LAS VEGAS — Topshop has arrived on the West Coast.
Almost three years after the London-based retailer landed in the United States with a Manhattan flagship, Topshop today opens a 22,000-square-foot store at the Fashion Show Mall here, the smallest among its three American locations and the first inside a shopping center. The store will undoubtedly be the most heavily trafficked by tourists, giving Topshop an opportunity to raise brand awareness with international travelers and weekenders from Los Angeles, where the next Topshop is headed as early as this winter at The Grove.
“We are looking to have great flagship stores where we can show what we do,” Sir Philip Green, owner of the Arcadia Group, parent company of Topshop and its men’s sibling, Topman, said in an interview in the shoe section of the Las Vegas store. “Over the last 24 hours, I’ve seen two or three of the big retailers in this mall and shown them around. They think this is great. We will see. The customer will tell us always. I think the offer’s good. I think it shows us in our best light.”
Green explained he wanted to open a Topshop in Las Vegas because there’s a large, young and vibrant fashion audience in the glitzy vacation destination, although Sin City wasn’t necessarily where he expected Topshop to make its West Coast debut. “Our plan is centered around what real estate becomes available at what price, size. You can’t pick and choose exactly when sites become available, so this came first before L.A. We’re cool about that,” he said.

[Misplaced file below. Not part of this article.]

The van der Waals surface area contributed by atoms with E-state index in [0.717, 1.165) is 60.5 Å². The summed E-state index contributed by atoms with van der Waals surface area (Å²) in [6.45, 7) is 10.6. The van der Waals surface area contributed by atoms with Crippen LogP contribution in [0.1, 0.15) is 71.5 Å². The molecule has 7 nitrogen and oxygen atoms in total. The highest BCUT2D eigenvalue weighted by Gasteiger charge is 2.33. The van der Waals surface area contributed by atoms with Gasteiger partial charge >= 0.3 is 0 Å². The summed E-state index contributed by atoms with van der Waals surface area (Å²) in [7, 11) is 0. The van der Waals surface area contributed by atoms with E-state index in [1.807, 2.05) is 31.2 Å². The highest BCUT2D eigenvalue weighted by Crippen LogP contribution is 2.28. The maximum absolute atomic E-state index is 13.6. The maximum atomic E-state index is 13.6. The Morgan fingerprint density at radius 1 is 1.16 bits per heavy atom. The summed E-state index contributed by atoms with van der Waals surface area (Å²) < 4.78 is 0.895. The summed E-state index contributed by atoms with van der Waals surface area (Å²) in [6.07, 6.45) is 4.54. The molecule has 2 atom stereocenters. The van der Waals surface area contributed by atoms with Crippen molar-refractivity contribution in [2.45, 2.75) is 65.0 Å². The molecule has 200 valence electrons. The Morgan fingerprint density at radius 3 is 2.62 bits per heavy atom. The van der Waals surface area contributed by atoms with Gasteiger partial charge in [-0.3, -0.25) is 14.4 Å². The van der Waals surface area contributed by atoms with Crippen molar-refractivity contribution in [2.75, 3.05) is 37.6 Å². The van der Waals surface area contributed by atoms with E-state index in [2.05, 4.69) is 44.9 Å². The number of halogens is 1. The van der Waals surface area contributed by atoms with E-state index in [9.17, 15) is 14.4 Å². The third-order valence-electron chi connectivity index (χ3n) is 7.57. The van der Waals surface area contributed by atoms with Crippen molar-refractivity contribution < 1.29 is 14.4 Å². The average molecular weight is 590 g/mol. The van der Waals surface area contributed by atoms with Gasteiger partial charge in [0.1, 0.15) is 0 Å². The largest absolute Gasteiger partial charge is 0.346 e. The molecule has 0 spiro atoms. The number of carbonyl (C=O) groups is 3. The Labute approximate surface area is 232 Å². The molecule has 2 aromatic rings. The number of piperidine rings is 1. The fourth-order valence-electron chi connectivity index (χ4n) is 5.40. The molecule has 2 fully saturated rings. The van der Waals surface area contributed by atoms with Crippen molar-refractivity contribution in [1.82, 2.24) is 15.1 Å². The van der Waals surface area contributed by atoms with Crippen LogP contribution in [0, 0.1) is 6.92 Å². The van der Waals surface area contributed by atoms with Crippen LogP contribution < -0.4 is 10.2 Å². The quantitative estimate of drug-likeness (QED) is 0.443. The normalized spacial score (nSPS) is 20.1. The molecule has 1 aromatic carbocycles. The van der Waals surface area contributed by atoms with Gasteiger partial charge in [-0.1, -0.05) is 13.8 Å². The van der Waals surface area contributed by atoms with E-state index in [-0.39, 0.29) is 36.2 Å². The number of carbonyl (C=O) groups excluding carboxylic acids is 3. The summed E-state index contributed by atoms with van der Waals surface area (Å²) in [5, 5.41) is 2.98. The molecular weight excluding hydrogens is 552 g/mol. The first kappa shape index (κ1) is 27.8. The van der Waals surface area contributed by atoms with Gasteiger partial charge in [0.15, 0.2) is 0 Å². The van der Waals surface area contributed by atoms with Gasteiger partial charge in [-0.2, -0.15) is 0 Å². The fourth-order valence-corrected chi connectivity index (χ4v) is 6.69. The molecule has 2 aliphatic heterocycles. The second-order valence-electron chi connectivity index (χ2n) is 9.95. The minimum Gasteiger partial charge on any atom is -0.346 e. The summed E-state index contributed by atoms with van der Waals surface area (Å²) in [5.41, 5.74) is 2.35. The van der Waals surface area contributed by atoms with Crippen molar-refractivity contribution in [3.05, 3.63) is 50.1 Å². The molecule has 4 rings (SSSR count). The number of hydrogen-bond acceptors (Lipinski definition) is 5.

The Fashion Show Mall — where Topshop is located on the lower level surrounded by Starbucks, Fossil, Ed Hardy, Free People and St. Croix — was attractive to Green because of its convenience and appeal to locals, who constitute about 25 percent of its patrons, according to Susan Houck, senior vice president of marketing for General Growth Properties Inc., the mall’s owner. The mall’s anchors of Saks Fifth Avenue, Dillard’s, Nordstrom, Macy’s, Neiman Marcus and Bloomingdale’s Home are a big reason for the local orientation.
Las Vegas retailing has begun to rebound from the recession, which ate into discretionary income that’s the city’s lifeblood. At GGP’s three properties on the Las Vegas Strip — The Shoppes at the Palazzo and The Grand Canal Shoppes in addition to the Fashion Show Mall — Houck noted business has been up double digits from last year. “Our numbers are coming back to 2008,” she said. At Fashion Show, she added, fast-fashion retail, represented by Mango, Zara and Forever 21 —which opened its largest store at the time two years ago in a 126,000-square-foot space at the shopping center — is a strong category.
The Fashion Show Mall is the second-highest-performing shopping center in GGP’s portfolio after the Ala Moana Center in Honolulu. In an analyst conference call last December, the company’s chief executive officer, Sandeep Mathrani, said it generated annual sales per square foot of $1,002. If sales continue at that rate, the Topshop store would be on pace to register over $22 million in annual sales.
“When we took the space in the mall here, one of the key indicators was that all our competitors are here, so they are selling clothes here. We believe we are more fashion-forward than them,” said David Shepherd, Topman’s managing director.